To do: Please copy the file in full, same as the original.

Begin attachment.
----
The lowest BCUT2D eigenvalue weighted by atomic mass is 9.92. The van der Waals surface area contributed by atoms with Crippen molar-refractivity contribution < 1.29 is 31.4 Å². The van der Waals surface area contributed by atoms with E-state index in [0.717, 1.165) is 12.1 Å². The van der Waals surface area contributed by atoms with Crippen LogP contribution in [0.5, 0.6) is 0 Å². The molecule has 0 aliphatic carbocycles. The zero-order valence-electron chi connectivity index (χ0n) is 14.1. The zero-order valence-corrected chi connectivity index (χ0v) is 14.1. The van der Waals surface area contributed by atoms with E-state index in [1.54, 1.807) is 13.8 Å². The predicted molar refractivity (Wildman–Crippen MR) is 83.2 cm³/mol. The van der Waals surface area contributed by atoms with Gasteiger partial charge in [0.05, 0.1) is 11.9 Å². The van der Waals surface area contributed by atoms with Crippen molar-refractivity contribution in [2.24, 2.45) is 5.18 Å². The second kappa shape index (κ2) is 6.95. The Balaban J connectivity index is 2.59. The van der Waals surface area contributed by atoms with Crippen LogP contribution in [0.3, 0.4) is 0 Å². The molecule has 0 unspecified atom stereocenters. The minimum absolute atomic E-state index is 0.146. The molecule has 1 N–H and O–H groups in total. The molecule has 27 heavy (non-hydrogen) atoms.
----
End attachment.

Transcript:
The lowest BCUT2D eigenvalue weighted by atomic mass is 9.92. The van der Waals surface area contributed by atoms with Crippen molar-refractivity contribution < 1.29 is 31.4 Å². The van der Waals surface area contributed by atoms with E-state index in [0.717, 1.165) is 12.1 Å². The van der Waals surface area contributed by atoms with Crippen LogP contribution in [0.5, 0.6) is 0 Å². The molecule has 0 aliphatic carbocycles. The zero-order valence-electron chi connectivity index (χ0n) is 14.1. The zero-order valence-corrected chi connectivity index (χ0v) is 14.1. The van der Waals surface area contributed by atoms with E-state index in [1.54, 1.807) is 13.8 Å². The predicted molar refractivity (Wildman–Crippen MR) is 83.2 cm³/mol. The van der Waals surface area contributed by atoms with Gasteiger partial charge in [0.05, 0.1) is 11.9 Å². The van der Waals surface area contributed by atoms with Crippen molar-refractivity contribution in [2.24, 2.45) is 5.18 Å². The second kappa shape index (κ2) is 6.95. The Balaban J connectivity index is 2.59. The van der Waals surface area contributed by atoms with Crippen LogP contribution in [0.3, 0.4) is 0 Å². The molecule has 0 unspecified atom stereocenters. The minimum absolute atomic E-state index is 0.146. The molecule has 1 N–H and O–H groups in total. The molecule has 27 heavy (non-hydrogen) atoms.